|TitleMax recently moved into the building on Little River Turnpike formerly occupied by Jerry's Subs.|
The Fairfax County Board of Supervisors on Nov. 17 approved a Zoning Ordinance amendment to restrict title and payday lenders. These businesses, referred to as “alternative lending institutions,” prey on the poor, charging interest rates as high as 300 percent.
They would be prohibited in commercial revitalization districts (CRDs) and commercial revitalization area (CRAs), which tend to be older areas where the county is trying to encourage redevelopment. Parts of Annandale, Bailey’s Crossroads, and Seven Corners are CRDs.
The amendment would establish a new definition for these institutions. They would be permitted in certain areas zoned for regional retail (C-7) and highway commercial (C-8) uses in non CRD or CRA areas, only under these conditions:
- They would have to be located within a shopping center, as opposed to be being a stand-alone building.
- They could not be located adjacent to or across a public right-of-way from “specifically identified sensitive land uses,” such as a public use, a child care center, or a place of worship.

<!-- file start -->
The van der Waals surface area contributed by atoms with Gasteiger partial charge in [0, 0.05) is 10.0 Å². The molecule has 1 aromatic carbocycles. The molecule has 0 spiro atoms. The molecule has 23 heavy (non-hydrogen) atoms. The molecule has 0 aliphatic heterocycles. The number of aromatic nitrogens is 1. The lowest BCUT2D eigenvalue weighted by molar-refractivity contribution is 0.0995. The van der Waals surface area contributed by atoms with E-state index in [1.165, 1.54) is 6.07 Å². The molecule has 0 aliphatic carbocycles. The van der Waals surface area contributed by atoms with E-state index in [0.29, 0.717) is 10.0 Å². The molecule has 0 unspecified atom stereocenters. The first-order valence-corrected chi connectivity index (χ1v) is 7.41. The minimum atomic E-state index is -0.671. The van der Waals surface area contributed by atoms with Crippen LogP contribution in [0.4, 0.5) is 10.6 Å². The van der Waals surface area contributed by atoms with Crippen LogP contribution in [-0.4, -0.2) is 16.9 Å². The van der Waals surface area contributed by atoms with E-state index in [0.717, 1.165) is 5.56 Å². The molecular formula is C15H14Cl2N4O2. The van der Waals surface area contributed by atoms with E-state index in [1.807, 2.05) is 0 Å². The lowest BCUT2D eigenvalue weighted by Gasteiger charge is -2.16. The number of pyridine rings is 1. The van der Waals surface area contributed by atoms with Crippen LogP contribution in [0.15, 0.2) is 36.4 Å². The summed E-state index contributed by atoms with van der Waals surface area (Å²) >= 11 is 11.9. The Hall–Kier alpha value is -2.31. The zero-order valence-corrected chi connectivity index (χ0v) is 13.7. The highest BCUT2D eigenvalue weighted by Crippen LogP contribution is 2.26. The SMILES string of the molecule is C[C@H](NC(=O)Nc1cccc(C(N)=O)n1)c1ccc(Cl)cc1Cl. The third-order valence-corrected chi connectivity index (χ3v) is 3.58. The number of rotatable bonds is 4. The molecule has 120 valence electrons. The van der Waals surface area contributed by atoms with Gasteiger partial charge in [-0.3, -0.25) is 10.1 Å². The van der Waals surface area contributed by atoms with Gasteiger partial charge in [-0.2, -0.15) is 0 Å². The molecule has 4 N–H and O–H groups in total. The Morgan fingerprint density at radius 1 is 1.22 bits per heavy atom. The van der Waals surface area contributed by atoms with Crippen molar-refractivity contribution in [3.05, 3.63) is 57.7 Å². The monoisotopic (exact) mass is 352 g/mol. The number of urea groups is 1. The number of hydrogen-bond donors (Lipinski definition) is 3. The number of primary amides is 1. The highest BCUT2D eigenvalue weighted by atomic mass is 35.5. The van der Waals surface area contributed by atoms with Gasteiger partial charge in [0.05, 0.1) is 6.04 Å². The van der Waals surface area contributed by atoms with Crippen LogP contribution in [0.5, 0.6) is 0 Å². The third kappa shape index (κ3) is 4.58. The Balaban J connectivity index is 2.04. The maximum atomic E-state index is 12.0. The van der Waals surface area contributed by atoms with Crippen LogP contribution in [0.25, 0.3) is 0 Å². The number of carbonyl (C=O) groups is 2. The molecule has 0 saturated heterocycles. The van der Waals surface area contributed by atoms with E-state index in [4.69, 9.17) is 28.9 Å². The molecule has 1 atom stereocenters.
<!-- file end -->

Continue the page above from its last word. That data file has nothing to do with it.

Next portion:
- They could only be open from 8 a.m. to 6 p.m.
- The storage or sale of automobiles would be prohibited on these sites.
The amendment applies only to new title and payday lenders; existing businesses would not be affected.
Data from the Virginia State Corporation Commission (SCC) shows the number of title and payday lenders operating in Fairfax County increased from 16 in January 2012 to 31 in August 2015.
There are 10 of these businesses in Mason District, including three Title Max stores, two Advance America, two Loan Max, two Fast Auto Loans and one Ace Cash Express store. Those stores attract many borrowers from Maryland the District of Columbia, which have have stricter laws on alternative lending.
These businesses tend to cluster disproportionately in low to moderate-income areas, around concentrations of lower-wage workers, and near military bases, the county staff report states. They also tend to cluster in the same areas, such as along Arlington Boulevard, Little Turnpike, and Richmond Highway.
Predatory lenders target poor and desperate people, who often don’t understand what they are signing and end up having their vehicles repossessed.
The staff report sites a study by California State University, Northridge, that says a concentration of “fringe banking institutions,” such as payday lenders, “may constitute a visible sign of neighborhood decline and signal to potential troublemakers that informal social control is weak at best.”